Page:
The Bronze Age logboat from the Eschbach Bay next to Wasserburg in Lake Constance - the oldest boat in Bavaria

In 2015 Christoph Schmid reported a logboat find in Lake Constance near Wasserburg. Christian Schaber (Lindau Water Rescue Service) then produced the first film and photo material. In autumn 2015, the Bavarian State Office for the Preservation of Monuments (BLfD) was informed, which in turn commissioned the BGfU to document the underwater discovery. In November 2016 Tobias Pflederer, Robert Angermayr and Detlef Peukert carried out the investigations. The BGfU divers received financial support from the BLfD's department "Volunteer work in the preservation of ground monuments".

Despite adverse weather conditions with strong winds and high waves, the watercraft could be rediscovered on the first working day at a distance of approx. 170 m from the shore. The site is located near the mouth of the Eschbach (a small river) at a water depth of approx. 3 to 4 m. Franz Herzig, dendrochronologist at the BLfD, was able to examine two radial samples taken with a wood drill on the same day. He succeeded in reconstructing a 97-year-old oak series, which, however, initially did not permit a clear dating.

After the wood sampling, the inner body of the logboat was cleaned, which was only covered by a thin and recent layer of silt. The subsequent documentation was based on a photo documentation with subsequent 3D reconstruction and calculation of a true-to-scale photo mosaic. The wood has broken out in the presumed bow area and has a residual length of 6.80 m with a maximum width of 1.05 m. It lies in southwestern orientation to the current course of the shore. Due to the lack of sediments under the sharp-edged bow area and the almost complete lack of sediment cover, relocation or alluvial deposit to the current location appears possible. The wall rising from the relatively flat floor is almost completely eroded. In the largely well preserved, presumed rear area, the rest of a rectangular, vertical recess ("nose") is visible. The question as to whether this had originally been used for mooring on land cannot be answered clearly. Another special feature is a small, approx. 7 x 5 cm gap towards the rear, which completely penetrates the wood at this point. Their function must also remain unclear at first. Small-bore test drillings are known from other logboats, through which the thickness of the logboat was checked during the production process. Another conceivable option is a recess element for inserting smaller installations.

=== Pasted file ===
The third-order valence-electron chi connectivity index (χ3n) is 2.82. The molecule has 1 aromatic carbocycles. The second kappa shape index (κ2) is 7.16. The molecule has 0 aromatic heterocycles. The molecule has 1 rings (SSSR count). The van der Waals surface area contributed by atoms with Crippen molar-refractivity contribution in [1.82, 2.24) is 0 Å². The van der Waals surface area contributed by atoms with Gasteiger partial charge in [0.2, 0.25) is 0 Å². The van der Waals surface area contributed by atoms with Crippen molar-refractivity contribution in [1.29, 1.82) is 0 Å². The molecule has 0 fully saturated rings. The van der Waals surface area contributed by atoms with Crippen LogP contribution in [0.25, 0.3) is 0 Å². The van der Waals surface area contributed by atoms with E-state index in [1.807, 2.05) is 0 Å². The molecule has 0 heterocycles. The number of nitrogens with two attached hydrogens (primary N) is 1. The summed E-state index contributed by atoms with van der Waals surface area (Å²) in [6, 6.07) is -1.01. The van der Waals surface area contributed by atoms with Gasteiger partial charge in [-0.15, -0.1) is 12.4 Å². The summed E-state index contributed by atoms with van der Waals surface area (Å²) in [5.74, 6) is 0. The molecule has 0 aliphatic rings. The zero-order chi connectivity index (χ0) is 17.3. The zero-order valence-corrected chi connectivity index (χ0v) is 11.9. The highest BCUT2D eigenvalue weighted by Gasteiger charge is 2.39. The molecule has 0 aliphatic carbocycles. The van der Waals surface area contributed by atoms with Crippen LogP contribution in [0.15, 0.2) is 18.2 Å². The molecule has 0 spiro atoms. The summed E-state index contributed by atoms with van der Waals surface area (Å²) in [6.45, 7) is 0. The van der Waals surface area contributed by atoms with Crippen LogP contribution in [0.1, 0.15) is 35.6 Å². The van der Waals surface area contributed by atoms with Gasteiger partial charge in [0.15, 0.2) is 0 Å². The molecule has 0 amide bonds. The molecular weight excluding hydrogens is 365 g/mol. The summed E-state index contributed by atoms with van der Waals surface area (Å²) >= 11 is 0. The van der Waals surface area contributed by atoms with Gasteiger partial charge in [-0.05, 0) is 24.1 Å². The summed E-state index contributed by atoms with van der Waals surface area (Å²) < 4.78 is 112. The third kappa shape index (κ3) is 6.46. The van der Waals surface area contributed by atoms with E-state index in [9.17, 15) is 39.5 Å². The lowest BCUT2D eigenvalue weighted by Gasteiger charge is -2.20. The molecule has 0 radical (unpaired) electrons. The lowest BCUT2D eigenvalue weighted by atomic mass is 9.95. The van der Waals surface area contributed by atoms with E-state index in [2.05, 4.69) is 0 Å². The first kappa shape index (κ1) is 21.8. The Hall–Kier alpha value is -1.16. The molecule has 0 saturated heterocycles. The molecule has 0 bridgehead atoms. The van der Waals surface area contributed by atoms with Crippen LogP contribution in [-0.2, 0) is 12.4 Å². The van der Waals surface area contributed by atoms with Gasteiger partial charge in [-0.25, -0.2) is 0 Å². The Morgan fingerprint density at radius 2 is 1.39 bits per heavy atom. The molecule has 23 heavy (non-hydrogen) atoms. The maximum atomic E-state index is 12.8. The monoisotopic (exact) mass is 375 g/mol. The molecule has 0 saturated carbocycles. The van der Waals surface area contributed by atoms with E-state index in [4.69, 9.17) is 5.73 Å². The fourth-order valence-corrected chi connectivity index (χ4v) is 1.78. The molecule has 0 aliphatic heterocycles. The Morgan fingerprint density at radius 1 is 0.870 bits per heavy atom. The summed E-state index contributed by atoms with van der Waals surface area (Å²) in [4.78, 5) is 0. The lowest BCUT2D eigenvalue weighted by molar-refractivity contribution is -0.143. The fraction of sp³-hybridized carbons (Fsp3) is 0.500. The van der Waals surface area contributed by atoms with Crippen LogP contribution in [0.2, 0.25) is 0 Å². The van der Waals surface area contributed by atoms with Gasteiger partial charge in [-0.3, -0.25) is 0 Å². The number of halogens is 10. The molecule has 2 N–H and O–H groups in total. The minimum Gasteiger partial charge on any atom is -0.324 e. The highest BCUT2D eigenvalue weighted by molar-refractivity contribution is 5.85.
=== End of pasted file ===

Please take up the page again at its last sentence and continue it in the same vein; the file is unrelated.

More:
A special surprise was the radiometric analysis a few weeks after the underwater archaeological documentation. The logboat dates back to the late Bronze Age. By taking another wood sample in 2017, Franz Herzig from the dendrochronological laboratory of the BLfD then succeeded in dating it to the year 1149 B.C. (as the edge of the trunk is missing, it can be assumed that the tree used was felled around 1130 B.C.).

This makes the logboat the "oldest boat" in Bavaria to date and the only real logboat of Lake Constance (apart from two "toy" logboats from Sipplingen and Arbon and the report of another logboat from the 1930s near Konstanz-Wollmartingen).

Due to the historical significance of the logboat, the Bavarian State Office for the Preservation of Monuments and the Munich State Archaeological Collection decided to recover and conserve the watercraft. The employees of the BGfU, who carried out the rescue in April 2018 in four days, were again commissioned with the task. The divers of the BGfU again received active support from the Lindau Water Rescue Service and the Kempten Water Management Authority.

In two and a half days, the logboat was first freed of sediment adhering to the ground using underwater dredges (with the exception of glacial sediments and a reduction layer of baked gravel, there were no indications of cultural layers under the logboat). In a next step, several belts with padding were placed under the logboat and installed on a salvage frame specially made by the State Archaeological Collection. By gently pulling the underlaid straps, the logboat could be gradually pulled to the upper edge of the frame. After the logboat swam free, the salvage frame and the logboat were lifted by a salvage-crane-vessel and loaded onto a low-loading truck in the port of Zech. After more than 3100 years the logboat of Wasserburg started its last journey. Preservation will now take at least two to three years.

Tobias Pflederer, Robert Angermayr